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Facts

Freedom Summer, Mississippi Freedom Summer

This term refers to the summer of 1964, during which young college-age recruits, primarily black activists and some white volunteers, traveled to Mississippi in order to help register black Mississippians to vote. Their efforts were met with severe, often violent, resistance from white citizens including members of the Mississippi Ku Klux Klan. Three young volunteers—James Chaney, Andrew Goodman, and Michael Schwerner—were killed in Mississippi during the first weeks of action.

Moynihan Report

In 1965, Secretary of Labor Daniel Patrick Moynihan released a controversial report on the "total breakdown" of black society. In it he concluded that the roots of the problems faced by black families lay in the legacy of slavery, growing urbanization, racial discrimination in employment and education, and a tradition of matriarchy. The report, nicknamed the "Moynihan Report," has sparked much debate among historians and sociologists.

Black Power

A term originally coined coined by SNCC chairman Stokely Carmichael in a speech delivered in June 1966 in Greenwood, Mississippi, and later popularized by militant civil rights organizations like the Black Panthers. Black Power came to be recognized as a specific wave of the Civil Rights Movement, one that emphasized race pride and black autonomy over integration with white society.

Affirmative Action

A term for policies that increase access to education and employment for historically underrepresented minorities, including blacks, Latinos, Asians, women, and disabled persons. The first federal agency to adopt these policies was established when Republican President Richard Nixon issued Executive Order 11478 in 1969. Supporters of these policies argue that they help address centuries of discrimination, while opponents say that affirmative action policies create an unfair advantage for some groups, undermine the achievements of minorities, and perpetuate racial and class tensions. It is an issue that remains hotly debated today.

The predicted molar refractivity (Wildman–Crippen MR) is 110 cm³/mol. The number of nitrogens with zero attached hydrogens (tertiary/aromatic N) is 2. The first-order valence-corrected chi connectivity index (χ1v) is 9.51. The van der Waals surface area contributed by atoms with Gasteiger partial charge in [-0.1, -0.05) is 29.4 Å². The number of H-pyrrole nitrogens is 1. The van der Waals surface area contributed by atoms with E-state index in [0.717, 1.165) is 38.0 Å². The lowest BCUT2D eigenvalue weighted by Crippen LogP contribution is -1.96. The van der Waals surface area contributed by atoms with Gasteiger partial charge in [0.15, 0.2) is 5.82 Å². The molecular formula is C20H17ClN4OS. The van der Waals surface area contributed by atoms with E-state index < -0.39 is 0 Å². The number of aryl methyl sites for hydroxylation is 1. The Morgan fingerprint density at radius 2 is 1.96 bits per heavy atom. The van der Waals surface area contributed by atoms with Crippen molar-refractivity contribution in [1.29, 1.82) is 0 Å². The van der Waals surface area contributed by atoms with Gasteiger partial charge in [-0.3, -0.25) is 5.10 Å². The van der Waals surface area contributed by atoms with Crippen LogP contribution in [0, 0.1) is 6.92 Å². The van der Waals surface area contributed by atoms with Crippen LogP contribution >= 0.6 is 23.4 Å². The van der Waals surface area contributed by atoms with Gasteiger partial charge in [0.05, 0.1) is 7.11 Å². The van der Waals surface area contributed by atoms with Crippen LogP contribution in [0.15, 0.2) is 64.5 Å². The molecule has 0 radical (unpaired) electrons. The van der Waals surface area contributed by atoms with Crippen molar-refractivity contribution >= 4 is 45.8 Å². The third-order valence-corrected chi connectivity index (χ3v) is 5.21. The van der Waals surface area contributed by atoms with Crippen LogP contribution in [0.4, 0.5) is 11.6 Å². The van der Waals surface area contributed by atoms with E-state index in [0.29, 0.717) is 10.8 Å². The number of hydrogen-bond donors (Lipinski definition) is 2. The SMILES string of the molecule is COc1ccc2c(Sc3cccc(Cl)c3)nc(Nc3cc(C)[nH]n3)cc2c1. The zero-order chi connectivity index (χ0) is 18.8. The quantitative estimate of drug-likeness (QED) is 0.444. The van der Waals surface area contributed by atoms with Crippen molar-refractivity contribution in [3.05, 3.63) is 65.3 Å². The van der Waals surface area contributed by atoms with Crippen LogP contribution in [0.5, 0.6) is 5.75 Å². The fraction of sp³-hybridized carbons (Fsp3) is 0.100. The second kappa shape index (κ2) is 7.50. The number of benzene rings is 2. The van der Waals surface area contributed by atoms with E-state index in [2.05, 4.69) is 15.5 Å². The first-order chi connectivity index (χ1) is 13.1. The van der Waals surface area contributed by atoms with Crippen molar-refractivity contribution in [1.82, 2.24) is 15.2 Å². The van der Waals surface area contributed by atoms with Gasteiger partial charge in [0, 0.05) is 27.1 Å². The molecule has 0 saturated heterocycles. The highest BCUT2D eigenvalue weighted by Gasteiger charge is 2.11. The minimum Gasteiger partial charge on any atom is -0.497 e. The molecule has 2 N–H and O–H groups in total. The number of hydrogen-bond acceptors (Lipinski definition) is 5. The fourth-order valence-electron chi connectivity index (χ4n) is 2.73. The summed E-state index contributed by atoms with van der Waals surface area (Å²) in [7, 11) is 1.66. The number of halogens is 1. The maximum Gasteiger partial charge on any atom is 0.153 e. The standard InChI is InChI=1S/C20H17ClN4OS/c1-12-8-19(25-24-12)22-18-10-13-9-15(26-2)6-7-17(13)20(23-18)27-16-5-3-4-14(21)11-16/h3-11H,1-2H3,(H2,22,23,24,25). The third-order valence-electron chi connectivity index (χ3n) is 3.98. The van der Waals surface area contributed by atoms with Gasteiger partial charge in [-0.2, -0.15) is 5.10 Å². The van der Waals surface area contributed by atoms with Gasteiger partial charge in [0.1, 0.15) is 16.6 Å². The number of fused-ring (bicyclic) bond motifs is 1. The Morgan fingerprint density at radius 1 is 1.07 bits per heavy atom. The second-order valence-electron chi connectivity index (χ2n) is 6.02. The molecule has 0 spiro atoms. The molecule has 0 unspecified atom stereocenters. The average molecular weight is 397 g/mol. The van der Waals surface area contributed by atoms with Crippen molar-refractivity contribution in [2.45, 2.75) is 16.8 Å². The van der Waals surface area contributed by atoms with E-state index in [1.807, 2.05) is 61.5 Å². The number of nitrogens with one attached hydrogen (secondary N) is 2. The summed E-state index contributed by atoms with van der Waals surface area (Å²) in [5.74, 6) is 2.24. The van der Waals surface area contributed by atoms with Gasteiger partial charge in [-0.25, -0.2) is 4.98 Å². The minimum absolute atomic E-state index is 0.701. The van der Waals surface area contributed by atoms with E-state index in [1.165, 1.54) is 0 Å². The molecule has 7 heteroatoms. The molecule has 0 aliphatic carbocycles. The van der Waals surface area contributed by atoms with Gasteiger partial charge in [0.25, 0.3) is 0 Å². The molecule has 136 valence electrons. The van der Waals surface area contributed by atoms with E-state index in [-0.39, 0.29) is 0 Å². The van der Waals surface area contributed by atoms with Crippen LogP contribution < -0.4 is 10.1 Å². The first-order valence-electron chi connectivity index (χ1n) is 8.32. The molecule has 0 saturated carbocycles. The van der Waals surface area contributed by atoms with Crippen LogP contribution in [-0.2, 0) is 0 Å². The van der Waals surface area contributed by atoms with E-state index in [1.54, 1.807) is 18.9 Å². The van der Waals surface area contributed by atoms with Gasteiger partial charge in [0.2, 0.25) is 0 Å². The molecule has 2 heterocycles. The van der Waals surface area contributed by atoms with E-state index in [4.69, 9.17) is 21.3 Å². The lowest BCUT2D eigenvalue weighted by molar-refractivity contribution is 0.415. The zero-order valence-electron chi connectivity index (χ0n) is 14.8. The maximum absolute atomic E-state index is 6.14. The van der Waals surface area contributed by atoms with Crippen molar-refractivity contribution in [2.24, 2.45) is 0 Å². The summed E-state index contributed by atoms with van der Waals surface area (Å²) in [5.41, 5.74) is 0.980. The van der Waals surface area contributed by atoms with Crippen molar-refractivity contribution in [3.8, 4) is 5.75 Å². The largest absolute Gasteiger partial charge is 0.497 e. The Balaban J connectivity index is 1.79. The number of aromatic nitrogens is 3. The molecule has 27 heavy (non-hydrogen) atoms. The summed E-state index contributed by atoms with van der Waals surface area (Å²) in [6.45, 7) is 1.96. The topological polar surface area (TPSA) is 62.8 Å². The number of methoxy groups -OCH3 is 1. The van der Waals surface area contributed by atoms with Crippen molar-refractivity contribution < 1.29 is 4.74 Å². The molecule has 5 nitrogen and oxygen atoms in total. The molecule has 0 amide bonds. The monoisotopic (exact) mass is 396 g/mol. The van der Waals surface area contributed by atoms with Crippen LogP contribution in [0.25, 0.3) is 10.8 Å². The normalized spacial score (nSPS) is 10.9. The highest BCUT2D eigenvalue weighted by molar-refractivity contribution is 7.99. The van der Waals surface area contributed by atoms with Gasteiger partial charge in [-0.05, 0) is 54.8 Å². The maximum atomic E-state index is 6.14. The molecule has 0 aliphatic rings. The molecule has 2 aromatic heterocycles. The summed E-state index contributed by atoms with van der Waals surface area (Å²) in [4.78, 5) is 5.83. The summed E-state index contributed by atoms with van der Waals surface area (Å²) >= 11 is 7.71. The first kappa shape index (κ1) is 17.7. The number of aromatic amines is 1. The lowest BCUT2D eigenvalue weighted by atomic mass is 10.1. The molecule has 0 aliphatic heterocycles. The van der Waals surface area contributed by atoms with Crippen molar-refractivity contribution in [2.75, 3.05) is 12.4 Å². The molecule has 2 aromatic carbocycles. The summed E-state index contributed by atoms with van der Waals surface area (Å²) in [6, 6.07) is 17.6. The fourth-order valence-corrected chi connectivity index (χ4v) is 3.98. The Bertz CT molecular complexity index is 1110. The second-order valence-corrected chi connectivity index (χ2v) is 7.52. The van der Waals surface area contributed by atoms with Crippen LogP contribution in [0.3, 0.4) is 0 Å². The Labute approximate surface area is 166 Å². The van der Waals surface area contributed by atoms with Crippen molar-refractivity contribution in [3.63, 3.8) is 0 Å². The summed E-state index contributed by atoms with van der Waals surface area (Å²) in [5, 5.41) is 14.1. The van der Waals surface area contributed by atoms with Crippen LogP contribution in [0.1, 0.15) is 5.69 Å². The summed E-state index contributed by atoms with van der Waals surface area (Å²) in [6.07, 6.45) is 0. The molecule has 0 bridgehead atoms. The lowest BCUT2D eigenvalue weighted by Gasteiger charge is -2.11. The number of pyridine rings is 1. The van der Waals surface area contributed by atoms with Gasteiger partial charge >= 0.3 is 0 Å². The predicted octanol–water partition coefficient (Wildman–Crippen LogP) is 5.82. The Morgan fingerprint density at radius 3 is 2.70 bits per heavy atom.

Radical Reconstruction, Reconstruction

Also referred to as Congressional Reconstruction, this phase of post-Civil War Reconstruction began in 1867 when the U.S. Congress, dominated by Radical Republicans, passed a number of laws called the Reconstruction Acts. These acts mandated a number of major reforms to southern state governments, including the enfranchisement of all black men and the ratification of the Fourteenth Amendment, which secured equal protection rights for former slaves. Radical Reconstruction officially ended with the Compromise of 1877, in which the white South agreed to accept the Republican candidate for president in return for the withdrawal of all federal troops from the South. By the end of it all, the nation would be forever transformed, and the legacy of this era would be debated for over a century, until the modern civil rights movement set out to finish what Radical Reconstruction had begun.